In other words, for the next eight months, I would pretty much be out of commission. But the doctor’s first words were, “The good news is you are only a stage 2, and we caught it on time. You are going to be ok!”. I started crying from relief. After two weeks of not knowing, I finally understood what I was in for. He explained everything in detail. I went home knowing what stage I was, that I would be ok, and what I needed to do.
While I prepped for the lumpectomy, I went through a vast range of emotions. I cried a lot thinking, “Why Me?” and “What did I do to deserve this?”. I consider myself a strong person who can get through anything, but I was not in a good place. I worried about chemo because of the horror stories and side effects. Please, do NOT Google anything about this unless you want to go into class-A depression. My biggest concern was, “how am I going to be able to run my business knowing I will have many tough days ahead of me?”.
It was time to slow down. I informed my clients of my situation. I told them I would be working through the good and the bad, but not respond sometimes. The response was so overwhelming I almost cried. My loyal clients told me they would be patient and wished me the best of luck. I contacted a backup for my two biggest clients to help me out if I could not perform. They appreciated that I took the initiative. Some of them even scheduled around my time.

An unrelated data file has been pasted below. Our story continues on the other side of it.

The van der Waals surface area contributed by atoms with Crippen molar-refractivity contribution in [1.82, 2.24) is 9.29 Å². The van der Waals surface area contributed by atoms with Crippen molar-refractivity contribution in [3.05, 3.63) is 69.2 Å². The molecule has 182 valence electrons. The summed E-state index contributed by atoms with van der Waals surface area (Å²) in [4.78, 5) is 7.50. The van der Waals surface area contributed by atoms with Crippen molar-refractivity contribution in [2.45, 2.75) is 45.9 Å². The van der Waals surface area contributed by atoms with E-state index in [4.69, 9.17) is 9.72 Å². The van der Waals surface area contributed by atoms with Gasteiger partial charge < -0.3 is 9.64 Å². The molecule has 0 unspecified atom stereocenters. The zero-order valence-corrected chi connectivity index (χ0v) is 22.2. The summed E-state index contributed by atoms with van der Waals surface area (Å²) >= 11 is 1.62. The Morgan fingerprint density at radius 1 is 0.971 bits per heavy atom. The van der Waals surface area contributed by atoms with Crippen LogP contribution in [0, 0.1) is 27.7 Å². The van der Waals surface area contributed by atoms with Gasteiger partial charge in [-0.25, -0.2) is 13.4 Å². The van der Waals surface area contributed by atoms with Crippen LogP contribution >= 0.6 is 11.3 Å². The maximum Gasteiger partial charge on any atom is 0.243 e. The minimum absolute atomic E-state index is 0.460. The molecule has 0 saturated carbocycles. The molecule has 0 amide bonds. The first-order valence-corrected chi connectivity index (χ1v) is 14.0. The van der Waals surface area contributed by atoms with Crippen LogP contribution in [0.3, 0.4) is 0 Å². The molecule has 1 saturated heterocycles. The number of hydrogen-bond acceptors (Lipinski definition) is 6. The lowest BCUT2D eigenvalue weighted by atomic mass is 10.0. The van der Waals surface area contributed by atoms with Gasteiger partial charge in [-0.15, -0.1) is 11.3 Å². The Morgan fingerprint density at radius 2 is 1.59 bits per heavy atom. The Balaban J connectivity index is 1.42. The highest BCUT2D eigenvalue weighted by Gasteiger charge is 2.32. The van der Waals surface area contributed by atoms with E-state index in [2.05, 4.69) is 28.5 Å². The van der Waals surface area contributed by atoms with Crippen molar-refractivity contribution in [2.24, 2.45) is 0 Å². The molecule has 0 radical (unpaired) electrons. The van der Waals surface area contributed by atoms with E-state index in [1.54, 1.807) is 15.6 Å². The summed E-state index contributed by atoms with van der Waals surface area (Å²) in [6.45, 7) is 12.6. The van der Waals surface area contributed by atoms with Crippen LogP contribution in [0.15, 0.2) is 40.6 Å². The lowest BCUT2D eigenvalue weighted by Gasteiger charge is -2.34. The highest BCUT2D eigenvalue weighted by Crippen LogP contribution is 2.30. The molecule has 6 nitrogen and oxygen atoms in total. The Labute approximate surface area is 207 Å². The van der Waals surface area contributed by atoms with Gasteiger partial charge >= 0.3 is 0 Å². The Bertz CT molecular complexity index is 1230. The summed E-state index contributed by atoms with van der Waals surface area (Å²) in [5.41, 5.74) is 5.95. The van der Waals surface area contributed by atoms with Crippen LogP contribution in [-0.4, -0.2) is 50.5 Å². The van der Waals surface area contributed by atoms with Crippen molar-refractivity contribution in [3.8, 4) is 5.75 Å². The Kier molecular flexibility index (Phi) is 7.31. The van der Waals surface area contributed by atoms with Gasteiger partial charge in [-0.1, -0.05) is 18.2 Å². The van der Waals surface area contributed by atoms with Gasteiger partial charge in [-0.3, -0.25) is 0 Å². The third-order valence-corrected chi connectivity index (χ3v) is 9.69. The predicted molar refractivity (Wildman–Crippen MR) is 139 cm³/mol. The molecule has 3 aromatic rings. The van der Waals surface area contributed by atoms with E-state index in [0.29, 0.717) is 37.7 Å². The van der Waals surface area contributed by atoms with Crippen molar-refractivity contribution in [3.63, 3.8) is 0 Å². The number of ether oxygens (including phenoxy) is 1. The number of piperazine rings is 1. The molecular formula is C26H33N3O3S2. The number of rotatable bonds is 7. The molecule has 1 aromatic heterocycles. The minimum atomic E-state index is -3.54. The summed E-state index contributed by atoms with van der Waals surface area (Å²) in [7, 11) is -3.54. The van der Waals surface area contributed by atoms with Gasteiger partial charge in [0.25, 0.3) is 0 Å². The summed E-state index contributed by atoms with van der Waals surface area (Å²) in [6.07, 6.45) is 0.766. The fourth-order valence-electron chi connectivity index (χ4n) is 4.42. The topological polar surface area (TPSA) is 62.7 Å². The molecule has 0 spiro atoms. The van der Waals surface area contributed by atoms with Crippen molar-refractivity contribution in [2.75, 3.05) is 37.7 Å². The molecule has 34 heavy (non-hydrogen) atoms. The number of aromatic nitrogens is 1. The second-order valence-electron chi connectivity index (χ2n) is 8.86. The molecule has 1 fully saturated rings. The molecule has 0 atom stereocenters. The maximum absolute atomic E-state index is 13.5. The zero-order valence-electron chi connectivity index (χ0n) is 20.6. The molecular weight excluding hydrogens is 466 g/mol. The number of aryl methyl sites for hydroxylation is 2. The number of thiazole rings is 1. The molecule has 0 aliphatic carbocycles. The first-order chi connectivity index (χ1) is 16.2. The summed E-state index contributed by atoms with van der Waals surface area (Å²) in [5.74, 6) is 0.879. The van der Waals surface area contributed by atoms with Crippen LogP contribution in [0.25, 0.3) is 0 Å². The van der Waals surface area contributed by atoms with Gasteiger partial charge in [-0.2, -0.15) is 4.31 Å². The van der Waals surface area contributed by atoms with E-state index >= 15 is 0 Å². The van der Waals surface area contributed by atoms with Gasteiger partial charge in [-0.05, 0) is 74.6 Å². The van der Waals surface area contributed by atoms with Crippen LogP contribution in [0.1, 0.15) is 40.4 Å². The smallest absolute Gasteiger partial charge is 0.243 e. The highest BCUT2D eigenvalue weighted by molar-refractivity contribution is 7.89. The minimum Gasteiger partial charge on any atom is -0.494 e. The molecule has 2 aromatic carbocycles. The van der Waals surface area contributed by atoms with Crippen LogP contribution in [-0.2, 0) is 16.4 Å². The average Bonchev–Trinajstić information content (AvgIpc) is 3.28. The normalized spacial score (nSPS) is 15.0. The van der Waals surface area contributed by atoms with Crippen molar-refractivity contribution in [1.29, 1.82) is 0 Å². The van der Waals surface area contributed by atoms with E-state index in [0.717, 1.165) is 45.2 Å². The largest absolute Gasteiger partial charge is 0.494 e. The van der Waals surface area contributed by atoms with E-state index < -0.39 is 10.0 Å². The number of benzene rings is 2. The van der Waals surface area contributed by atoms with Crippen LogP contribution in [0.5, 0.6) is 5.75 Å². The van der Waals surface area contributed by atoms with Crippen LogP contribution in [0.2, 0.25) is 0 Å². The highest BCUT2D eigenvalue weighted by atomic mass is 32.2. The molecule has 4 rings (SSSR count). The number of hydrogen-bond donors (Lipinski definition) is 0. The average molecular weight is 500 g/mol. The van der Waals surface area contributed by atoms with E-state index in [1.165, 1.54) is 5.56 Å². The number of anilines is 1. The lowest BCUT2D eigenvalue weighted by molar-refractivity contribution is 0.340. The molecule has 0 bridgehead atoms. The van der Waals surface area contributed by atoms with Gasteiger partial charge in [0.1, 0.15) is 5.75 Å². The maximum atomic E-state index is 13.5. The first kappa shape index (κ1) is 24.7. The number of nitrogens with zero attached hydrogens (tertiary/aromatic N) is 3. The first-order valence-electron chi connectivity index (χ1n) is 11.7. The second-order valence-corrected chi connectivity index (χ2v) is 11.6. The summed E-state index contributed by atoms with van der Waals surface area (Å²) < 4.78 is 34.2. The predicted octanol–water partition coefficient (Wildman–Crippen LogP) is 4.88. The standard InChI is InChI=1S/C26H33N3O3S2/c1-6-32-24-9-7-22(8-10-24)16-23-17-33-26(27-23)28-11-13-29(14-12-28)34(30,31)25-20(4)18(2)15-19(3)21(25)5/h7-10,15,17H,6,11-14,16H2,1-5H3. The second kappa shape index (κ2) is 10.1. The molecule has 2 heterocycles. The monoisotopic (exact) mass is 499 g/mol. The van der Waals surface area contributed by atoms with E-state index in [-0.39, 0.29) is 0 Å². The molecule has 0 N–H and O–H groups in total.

A month later, I had the lumpectomy—lots of pain, black and blue marks, and lots of drugs for two weeks. My arm was also in pain because they removed a lymph node, and I could barely keep my eyes or hands on the laptop.
I stayed pretty much off of social media because I couldn’t be that person to air out my story and ask for prayers or pity. I couldn’t handle it. Very few people knew, and I wanted to keep it that way.
Chemo # 1
After I healed, I spent the next six months in chemotherapy. It was the scariest part. After hearing stories about side effects, it messes your mind. The first chemo lasted six hours. They poured bags of clear liquid into my body, the stuff some call the miracle and others call the poison. Many choose the holistic healing path and criticize these healing methods. I decided what was best for me and not gamble with my life.
The first two days after the chemo, I felt normal. On days 3-10, I felt like in a coma. I was weak, dizzy, tired all the time, and could not get out of bed. I lost some feeling in my fingers and toes (a neuropathy), which was scary. Also, I had no appetite. Even when I forced myself to eat, food tasted like metal. Everything, from chocolate to rice, to a steak, tasted like I was eating my fork. I was thinking, “At least, I will lose some weight from this.” Little did I know that one of the side effects of the medication I was taking was weight gain. Way to go, not eating AND gaining weight.
Ten days later, my hair started falling out. I had a hard time dealing with that. I couldn’t bring myself to even look in the mirror because it was so scary. Yes, women go and get wigs, which helps you feel better outside, but inside I was still a mess.
Chemo # 2
By the second chemo, I knew I had a few good days and a week of bad days, so I tried to schedule work on my good days. It wasn’t easy. The worst part was sitting in that room, hooked up to a device, watching 8-9 other people of all ages, all stages of cancer. Some of them were really fighting for their lives. It was so depressing.